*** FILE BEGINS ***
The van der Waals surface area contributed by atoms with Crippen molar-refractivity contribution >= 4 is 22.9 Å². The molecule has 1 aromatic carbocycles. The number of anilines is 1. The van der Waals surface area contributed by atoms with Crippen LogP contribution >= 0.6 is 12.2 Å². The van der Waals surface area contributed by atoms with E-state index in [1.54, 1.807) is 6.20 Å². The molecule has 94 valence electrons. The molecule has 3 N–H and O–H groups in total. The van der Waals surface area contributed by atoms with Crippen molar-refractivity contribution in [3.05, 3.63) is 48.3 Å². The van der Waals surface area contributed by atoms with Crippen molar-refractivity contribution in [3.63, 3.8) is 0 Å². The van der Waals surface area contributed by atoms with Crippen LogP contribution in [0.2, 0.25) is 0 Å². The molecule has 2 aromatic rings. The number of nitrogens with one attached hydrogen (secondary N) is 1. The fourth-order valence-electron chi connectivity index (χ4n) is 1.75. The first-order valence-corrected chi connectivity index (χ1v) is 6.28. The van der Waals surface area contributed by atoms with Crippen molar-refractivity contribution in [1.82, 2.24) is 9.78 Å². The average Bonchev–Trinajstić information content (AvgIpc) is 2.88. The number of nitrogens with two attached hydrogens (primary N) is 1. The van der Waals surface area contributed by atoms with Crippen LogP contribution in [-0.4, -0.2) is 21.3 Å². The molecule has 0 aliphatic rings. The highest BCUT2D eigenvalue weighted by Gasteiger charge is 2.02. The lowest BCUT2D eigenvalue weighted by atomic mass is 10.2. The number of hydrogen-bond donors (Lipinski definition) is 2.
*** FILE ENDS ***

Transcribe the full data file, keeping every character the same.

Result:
The van der Waals surface area contributed by atoms with Crippen molar-refractivity contribution >= 4 is 22.9 Å². The molecule has 1 aromatic carbocycles. The number of anilines is 1. The van der Waals surface area contributed by atoms with Crippen LogP contribution >= 0.6 is 12.2 Å². The van der Waals surface area contributed by atoms with E-state index in [1.54, 1.807) is 6.20 Å². The molecule has 94 valence electrons. The molecule has 3 N–H and O–H groups in total. The van der Waals surface area contributed by atoms with Crippen molar-refractivity contribution in [3.05, 3.63) is 48.3 Å². The van der Waals surface area contributed by atoms with Crippen molar-refractivity contribution in [3.63, 3.8) is 0 Å². The van der Waals surface area contributed by atoms with Crippen LogP contribution in [0.2, 0.25) is 0 Å². The molecule has 2 aromatic rings. The number of nitrogens with one attached hydrogen (secondary N) is 1. The fourth-order valence-electron chi connectivity index (χ4n) is 1.75. The first-order valence-corrected chi connectivity index (χ1v) is 6.28. The van der Waals surface area contributed by atoms with Crippen molar-refractivity contribution in [1.82, 2.24) is 9.78 Å². The average Bonchev–Trinajstić information content (AvgIpc) is 2.88. The number of nitrogens with two attached hydrogens (primary N) is 1. The van der Waals surface area contributed by atoms with Crippen LogP contribution in [-0.4, -0.2) is 21.3 Å². The molecule has 0 aliphatic rings. The highest BCUT2D eigenvalue weighted by Gasteiger charge is 2.02. The lowest BCUT2D eigenvalue weighted by atomic mass is 10.2. The number of hydrogen-bond donors (Lipinski definition) is 2.